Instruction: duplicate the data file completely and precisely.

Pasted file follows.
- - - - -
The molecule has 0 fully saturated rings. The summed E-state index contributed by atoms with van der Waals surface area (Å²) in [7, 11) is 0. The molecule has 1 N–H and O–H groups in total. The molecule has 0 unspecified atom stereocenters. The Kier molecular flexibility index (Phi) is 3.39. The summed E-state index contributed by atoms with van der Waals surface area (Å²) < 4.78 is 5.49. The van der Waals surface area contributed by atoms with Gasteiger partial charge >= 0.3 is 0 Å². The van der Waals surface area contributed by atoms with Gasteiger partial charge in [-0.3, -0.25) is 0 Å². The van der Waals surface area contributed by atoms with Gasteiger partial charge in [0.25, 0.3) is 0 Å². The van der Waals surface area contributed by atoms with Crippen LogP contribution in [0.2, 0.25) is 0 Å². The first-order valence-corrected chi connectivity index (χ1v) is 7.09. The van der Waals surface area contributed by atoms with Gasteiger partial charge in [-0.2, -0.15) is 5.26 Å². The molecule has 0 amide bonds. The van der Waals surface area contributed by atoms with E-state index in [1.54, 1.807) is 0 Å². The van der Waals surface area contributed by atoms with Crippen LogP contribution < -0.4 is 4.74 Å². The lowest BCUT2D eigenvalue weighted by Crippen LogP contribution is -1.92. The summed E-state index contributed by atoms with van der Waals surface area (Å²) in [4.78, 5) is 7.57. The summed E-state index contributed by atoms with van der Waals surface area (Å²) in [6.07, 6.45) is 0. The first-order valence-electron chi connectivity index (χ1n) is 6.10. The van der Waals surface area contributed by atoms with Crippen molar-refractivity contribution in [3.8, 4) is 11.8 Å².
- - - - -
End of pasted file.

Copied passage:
The molecule has 0 fully saturated rings. The summed E-state index contributed by atoms with van der Waals surface area (Å²) in [7, 11) is 0. The molecule has 1 N–H and O–H groups in total. The molecule has 0 unspecified atom stereocenters. The Kier molecular flexibility index (Phi) is 3.39. The summed E-state index contributed by atoms with van der Waals surface area (Å²) < 4.78 is 5.49. The van der Waals surface area contributed by atoms with Gasteiger partial charge >= 0.3 is 0 Å². The van der Waals surface area contributed by atoms with Gasteiger partial charge in [-0.3, -0.25) is 0 Å². The van der Waals surface area contributed by atoms with Gasteiger partial charge in [0.25, 0.3) is 0 Å². The van der Waals surface area contributed by atoms with Crippen LogP contribution in [0.2, 0.25) is 0 Å². The first-order valence-corrected chi connectivity index (χ1v) is 7.09. The van der Waals surface area contributed by atoms with Gasteiger partial charge in [-0.2, -0.15) is 5.26 Å². The molecule has 0 amide bonds. The van der Waals surface area contributed by atoms with E-state index in [1.54, 1.807) is 0 Å². The van der Waals surface area contributed by atoms with Crippen LogP contribution < -0.4 is 4.74 Å². The lowest BCUT2D eigenvalue weighted by Crippen LogP contribution is -1.92. The summed E-state index contributed by atoms with van der Waals surface area (Å²) in [4.78, 5) is 7.57. The summed E-state index contributed by atoms with van der Waals surface area (Å²) in [6.07, 6.45) is 0. The first-order valence-electron chi connectivity index (χ1n) is 6.10. The van der Waals surface area contributed by atoms with Crippen molar-refractivity contribution in [3.8, 4) is 11.8 Å².